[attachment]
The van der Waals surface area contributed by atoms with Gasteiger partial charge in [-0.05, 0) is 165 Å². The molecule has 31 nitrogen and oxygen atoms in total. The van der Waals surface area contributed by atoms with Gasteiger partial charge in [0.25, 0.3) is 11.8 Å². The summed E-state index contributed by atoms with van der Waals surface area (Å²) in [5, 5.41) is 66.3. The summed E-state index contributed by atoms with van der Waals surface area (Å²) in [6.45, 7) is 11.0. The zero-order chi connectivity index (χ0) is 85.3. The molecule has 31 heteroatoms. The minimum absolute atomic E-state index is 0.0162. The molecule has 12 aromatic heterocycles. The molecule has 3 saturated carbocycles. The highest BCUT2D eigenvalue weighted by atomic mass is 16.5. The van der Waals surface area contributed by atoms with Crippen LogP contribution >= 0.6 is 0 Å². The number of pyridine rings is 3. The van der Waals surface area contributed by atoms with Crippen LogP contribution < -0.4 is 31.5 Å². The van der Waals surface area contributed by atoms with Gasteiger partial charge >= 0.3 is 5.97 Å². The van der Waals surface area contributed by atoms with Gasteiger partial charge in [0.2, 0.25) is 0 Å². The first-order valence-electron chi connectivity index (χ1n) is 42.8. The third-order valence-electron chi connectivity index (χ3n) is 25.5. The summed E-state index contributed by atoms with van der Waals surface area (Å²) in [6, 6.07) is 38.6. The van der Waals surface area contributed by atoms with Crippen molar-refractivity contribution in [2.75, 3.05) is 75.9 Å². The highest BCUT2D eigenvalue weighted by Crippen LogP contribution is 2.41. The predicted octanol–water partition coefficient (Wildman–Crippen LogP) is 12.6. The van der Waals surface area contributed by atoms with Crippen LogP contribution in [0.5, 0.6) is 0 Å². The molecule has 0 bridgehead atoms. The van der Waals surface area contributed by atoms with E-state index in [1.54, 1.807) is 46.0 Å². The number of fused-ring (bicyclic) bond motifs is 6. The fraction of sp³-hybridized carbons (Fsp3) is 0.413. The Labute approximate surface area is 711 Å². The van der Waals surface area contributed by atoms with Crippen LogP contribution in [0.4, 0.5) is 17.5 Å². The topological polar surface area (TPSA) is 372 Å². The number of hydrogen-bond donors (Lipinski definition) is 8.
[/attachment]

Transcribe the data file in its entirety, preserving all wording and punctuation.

The van der Waals surface area contributed by atoms with Gasteiger partial charge in [-0.05, 0) is 165 Å². The molecule has 31 nitrogen and oxygen atoms in total. The van der Waals surface area contributed by atoms with Gasteiger partial charge in [0.25, 0.3) is 11.8 Å². The summed E-state index contributed by atoms with van der Waals surface area (Å²) in [5, 5.41) is 66.3. The summed E-state index contributed by atoms with van der Waals surface area (Å²) in [6.45, 7) is 11.0. The zero-order chi connectivity index (χ0) is 85.3. The molecule has 31 heteroatoms. The minimum absolute atomic E-state index is 0.0162. The molecule has 12 aromatic heterocycles. The molecule has 3 saturated carbocycles. The highest BCUT2D eigenvalue weighted by atomic mass is 16.5. The van der Waals surface area contributed by atoms with Crippen LogP contribution >= 0.6 is 0 Å². The number of pyridine rings is 3. The van der Waals surface area contributed by atoms with Crippen LogP contribution < -0.4 is 31.5 Å². The van der Waals surface area contributed by atoms with Gasteiger partial charge >= 0.3 is 5.97 Å². The van der Waals surface area contributed by atoms with Gasteiger partial charge in [0.2, 0.25) is 0 Å². The first-order valence-electron chi connectivity index (χ1n) is 42.8. The third-order valence-electron chi connectivity index (χ3n) is 25.5. The summed E-state index contributed by atoms with van der Waals surface area (Å²) in [6, 6.07) is 38.6. The van der Waals surface area contributed by atoms with Crippen molar-refractivity contribution in [2.75, 3.05) is 75.9 Å². The highest BCUT2D eigenvalue weighted by Crippen LogP contribution is 2.41. The predicted octanol–water partition coefficient (Wildman–Crippen LogP) is 12.6. The van der Waals surface area contributed by atoms with Crippen LogP contribution in [0.5, 0.6) is 0 Å². The molecule has 0 bridgehead atoms. The van der Waals surface area contributed by atoms with E-state index in [1.54, 1.807) is 46.0 Å². The number of fused-ring (bicyclic) bond motifs is 6. The fraction of sp³-hybridized carbons (Fsp3) is 0.413. The Labute approximate surface area is 711 Å². The van der Waals surface area contributed by atoms with Crippen LogP contribution in [0.4, 0.5) is 17.5 Å². The topological polar surface area (TPSA) is 372 Å². The number of hydrogen-bond donors (Lipinski definition) is 8.